“That is more water than we have out here anyway,” said Don Smith, a director for the Bolinas Community Public Utility District. “And it’s a huge expense.”
Mr. Smith said he sent a proposal for a Bolinas-specific ordinance to the county’s Environmental Health Services that would permit second units for homes with well-functioning septic systems to allow for 105 gallons per day. Pending multi-agency planning processes, “I think that’s going to fly,” he said.
Armando Alegria, an environmental health specialist with the county, told that Light that such a capacity-reduction proposal would have to be approved by the state’s Regional Water Quality Control Board before any action could be taken at the county level. He added that the state requires any water appliances installed after 1994 to include low-flow fixtures, which would make 105 gallons per day a reasonable capacity.
Mr. Smith and others at the forum opined that an even better solution would be to transition some homes from septic systems to composting systems, which use no water.
Regardless of wastewater solutions, homeowners still need to be able to afford to build new or legalize existing second units, while land trusts need money to purchase homes dedicated to low-income housing in perpetuity.
“It all comes down to money,” said Arianne Dar, a panelist and president of the Bolinas Community Land Trust. “If we had an influx of money tomorrow, we could provide housing for the people who need housing in our community.”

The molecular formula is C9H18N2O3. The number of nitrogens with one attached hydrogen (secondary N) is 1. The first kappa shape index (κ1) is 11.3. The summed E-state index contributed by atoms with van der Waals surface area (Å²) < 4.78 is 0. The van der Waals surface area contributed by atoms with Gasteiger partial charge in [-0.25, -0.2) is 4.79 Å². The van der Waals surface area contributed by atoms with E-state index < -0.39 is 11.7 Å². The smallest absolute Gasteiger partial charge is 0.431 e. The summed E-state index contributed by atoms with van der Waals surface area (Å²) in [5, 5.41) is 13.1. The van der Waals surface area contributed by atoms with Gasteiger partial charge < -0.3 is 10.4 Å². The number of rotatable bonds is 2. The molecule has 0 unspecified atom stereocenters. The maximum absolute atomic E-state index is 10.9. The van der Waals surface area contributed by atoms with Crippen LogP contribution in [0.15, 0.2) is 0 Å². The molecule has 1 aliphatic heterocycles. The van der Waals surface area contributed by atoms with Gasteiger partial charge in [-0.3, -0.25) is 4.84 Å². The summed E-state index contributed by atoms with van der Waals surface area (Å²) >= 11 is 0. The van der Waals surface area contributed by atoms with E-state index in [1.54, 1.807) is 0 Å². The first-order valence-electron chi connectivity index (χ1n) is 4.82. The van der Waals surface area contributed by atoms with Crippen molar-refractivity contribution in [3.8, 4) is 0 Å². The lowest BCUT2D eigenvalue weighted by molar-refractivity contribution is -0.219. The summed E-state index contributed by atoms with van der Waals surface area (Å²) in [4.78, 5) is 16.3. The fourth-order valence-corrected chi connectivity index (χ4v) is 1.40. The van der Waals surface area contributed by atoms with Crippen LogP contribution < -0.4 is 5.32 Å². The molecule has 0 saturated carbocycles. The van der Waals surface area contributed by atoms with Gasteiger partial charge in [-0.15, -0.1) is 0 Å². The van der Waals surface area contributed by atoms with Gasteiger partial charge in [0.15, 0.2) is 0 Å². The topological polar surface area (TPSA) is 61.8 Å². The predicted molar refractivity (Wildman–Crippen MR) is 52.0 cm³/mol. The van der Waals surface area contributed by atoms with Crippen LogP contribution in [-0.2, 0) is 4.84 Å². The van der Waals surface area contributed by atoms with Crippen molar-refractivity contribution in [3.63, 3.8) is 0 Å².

Rachel Ginis, a panelist and founder of the Corte Madera-based housing nonprofit Lilypad Homes, suggested that money could come from broadening the county’s transient occupancy tax—which levies a monthly fee on registered vacation-rental operators—to include more casual AirBnB-style rentals.
“People have a bad habit of buying second, third and fourth homes,” said Ms. Ginis, whose nonprofit facilitates the development of second units. “If they can afford those homes, they can afford a vacancy tax.”
Many vacant homes have been turned into vacation rentals to house the booming tourist population at the cost of housing for people seeking permanent residency. To curb that trend, a group has begun to talk with Supervisor Steve Kinsey on drafting legislation that would restrict vacation rentals to primary residences.
“There are way too many empty houses, and there are way too many families that are leaving,” said Melinda Stone, a panelist and founding member of the group. “We’re trying to make sure we’re not reinventing the wheel, but we realized, as a group of concerned citizens, that we can work on legislation.”
Ms. Stone said the group is basing its legislation on an ordinance passed in 2015 by Santa Monica, which prohibits vacation rentals of less than 30 days unless the resident’s primary occupant is present during a guest’s entire stay. The group’s next meeting is open to the public and is scheduled for June 7 at the Bolinas Commons.
In February, President Barack Obama signed into a law a bill authored by Representative Jared Huffman that would transfer the United States Coast Guard facility in Point Reyes Station to Marin County, which will sell the property to CLAM to preserve 36 units for affordable housing.
The Coast Guard is completing an environmental review while the county conducts a wastewater study for the property, which does not have a septic system. The property is also not zoned for residential or commercial use—a status CLAM hopes will be changed through an affordable-housing overlay provision to the county’s pending update to its Local Coastal
Though excited for the acquisition, the group’s president, Kim Thompson, noted that it would be years still before those 36 units become available for occupancy.
“This is a multiple-year process,” she said. “We need to stay engaged at every step of the way.”